So in other words, Simeon is a man who has good reason to hate the Romans, and to hope that God will judge them and save him.
Then, in the story, you have this amazing God thing happen. You can’t explain this except to say that God did it:
It had been revealed to him by the Holy Spirit that he would not die before he had seen the Lord’s Messiah. Moved by the Spirit, he went into the temple courts. When the parents brought in the child Jesus to do for him what the custom of the Law required. Simeon took him in his arms and praised God, saying… (Luke 2:26-28)
So this has been exactly what Simeon has been waiting for. Picture him. He’s holding baby Jesus in his arms, and realizing that this is the one that had been prophesied for centuries. After all these years, this is the one who is going to put things right, and bring comfort and peace to Israel. This is the one who will deliver Israel.
So it’s a little surprising what Simeon ends up saying:
“Sovereign Lord, as you have promised,
you may now dismiss your servant in peace.
For my eyes have seen your salvation,
which you have prepared in the sight of all nations:
a light for revelation to the Gentiles,
and the glory of your people Israel.”
The child’s father and mother marveled at what was said about him. Then Simeon blessed them and said to Mary, his mother: “This child is destined to cause the falling and rising of many in Israel, and to be a sign that will be spoken against, so that the thoughts of many hearts will be revealed. And a sword will pierce your own soul too.” (Luke 2:29-35)
The most surprising part of this is in verses 31-32:
which you have prepared in the sight of all nations:
a light for revelation to the Gentiles,
and the glory of your people Israel.
Here’s what these verses say:
First, it says that Jesus is a light to Gentiles. Here, Gentiles are the enemy. Gentiles are the Romans who are keeping Rome captive. They are the people who worship idols and gods, who have lifestyles that are ungodly compared to the faithful Jews.
Today, you could say the Gentiles are those who are not among the faithful who are serving God. Jesus is the light to those who don’t know God. He is the light to the homosexual community who are protesting at a church. He is the light to the guy at work that always has a dirty joke. He is light to anyone who isn’t a follower of Jesus Christ.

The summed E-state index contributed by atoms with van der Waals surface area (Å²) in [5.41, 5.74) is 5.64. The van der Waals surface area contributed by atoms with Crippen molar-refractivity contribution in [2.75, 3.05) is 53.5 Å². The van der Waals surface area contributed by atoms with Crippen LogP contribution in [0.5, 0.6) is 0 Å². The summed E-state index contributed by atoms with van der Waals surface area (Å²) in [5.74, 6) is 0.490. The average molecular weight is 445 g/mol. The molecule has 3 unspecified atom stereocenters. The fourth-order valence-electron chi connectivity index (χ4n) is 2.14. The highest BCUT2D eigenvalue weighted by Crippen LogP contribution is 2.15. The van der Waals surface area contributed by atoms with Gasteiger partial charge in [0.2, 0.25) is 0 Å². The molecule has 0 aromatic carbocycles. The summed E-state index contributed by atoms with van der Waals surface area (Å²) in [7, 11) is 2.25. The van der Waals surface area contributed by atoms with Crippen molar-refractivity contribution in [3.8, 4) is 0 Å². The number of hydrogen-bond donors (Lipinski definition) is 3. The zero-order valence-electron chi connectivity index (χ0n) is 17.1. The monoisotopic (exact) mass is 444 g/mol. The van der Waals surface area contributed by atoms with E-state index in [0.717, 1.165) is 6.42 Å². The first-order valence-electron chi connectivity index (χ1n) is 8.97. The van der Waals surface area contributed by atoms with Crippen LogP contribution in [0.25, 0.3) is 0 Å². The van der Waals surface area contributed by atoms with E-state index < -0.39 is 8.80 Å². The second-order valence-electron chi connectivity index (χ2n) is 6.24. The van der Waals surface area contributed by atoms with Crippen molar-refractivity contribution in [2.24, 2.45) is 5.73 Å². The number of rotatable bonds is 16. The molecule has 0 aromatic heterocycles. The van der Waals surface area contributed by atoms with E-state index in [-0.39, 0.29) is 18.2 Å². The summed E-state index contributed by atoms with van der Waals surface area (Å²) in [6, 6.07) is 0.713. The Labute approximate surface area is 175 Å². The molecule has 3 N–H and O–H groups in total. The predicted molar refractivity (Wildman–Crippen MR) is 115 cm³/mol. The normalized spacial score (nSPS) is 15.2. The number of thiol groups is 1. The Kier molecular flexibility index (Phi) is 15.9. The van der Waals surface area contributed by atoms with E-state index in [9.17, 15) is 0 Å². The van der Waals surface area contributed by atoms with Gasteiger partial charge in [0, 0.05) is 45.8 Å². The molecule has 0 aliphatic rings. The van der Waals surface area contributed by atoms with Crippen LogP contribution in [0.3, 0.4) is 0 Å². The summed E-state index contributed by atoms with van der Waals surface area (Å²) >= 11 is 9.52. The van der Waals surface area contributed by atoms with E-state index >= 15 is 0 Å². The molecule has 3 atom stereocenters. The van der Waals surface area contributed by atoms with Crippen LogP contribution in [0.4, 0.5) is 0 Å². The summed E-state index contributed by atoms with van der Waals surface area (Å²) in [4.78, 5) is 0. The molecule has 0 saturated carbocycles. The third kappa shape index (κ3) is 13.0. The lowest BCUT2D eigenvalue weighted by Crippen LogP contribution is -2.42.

This is surprising. You’d expect Simeon to say that Jesus was judgment to the Gentiles, that he will crush them and destroy them. Instead, Simeon says that Jesus is light. He will illuminate their darkness. Instead of crushing them, he will give them just what they need. They will not only see Jesus, but they will participate in the salvation that he brings.
Second, these verses say that Israel’s glory is in bearing the Messiah. Jesus is called a light to the Gentiles, and the glory to the people of Israel. According to Simeon, if you asked what Israel’s greatest accomplishment was, it would be this: that Jesus came into the world through the Jewish nation. He was born with Jewish blood. It was through them that the incarnation of Jesus took place.
In other words, their greatest glory is that through them, Jesus was incarnated in a way that others could see the light of Jesus.
What brings God the most glory when we’re in contact with people who are not Christians? What brings God glory is when we incarnate Jesus so that his light shines into their darkness.
If you can incarnate the presence of Jesus wherever you go, even among people who want nothing to do with God, then you are bringing glory to him.
It’s easy to get sidetracked with a lot of approaches to those who are not Christians. According to Simeon, what brings God glory is when we incarnate Jesus among them, so that his light shines into their lives.
The Incarnation of Jesus
I want to spend a few minutes thinking about how this might look, because incarnation is a hard thing to get down. The three approaches that we’re most used to are probably withdrawal, confrontation, and compromise.
We withdraw when we avoid people who aren’t Christians. I talked to a youth pastor recently who’s spent years teaching his kids how to share their faith with those who aren’t Christians. One day he realized the problem. His kids didn’t have any friends who weren’t Christians. That’s true of a lot of us. We don’t have any deep relationships with those who aren’t Christians because we’ve withdrawn from them.
Some people try the confrontational approach. That’s certainly what the homosexual community expected to hear from the church when they went to protest. People expect to hear what we stand for and what we stand against. We become like a lobby group that’s known for being against a lot of things.
Some people end up choosing compromise. They go undercover. I’ve been in a lot situations where it’s tempting to blend in, and nobody even knows that you’re a follower of Jesus Christ.
So these are the usual ways we act: withdrawal, confrontation, and compromise. In the life of Jesus, we see a fourth way: incarnation. Jesus modeled this for us.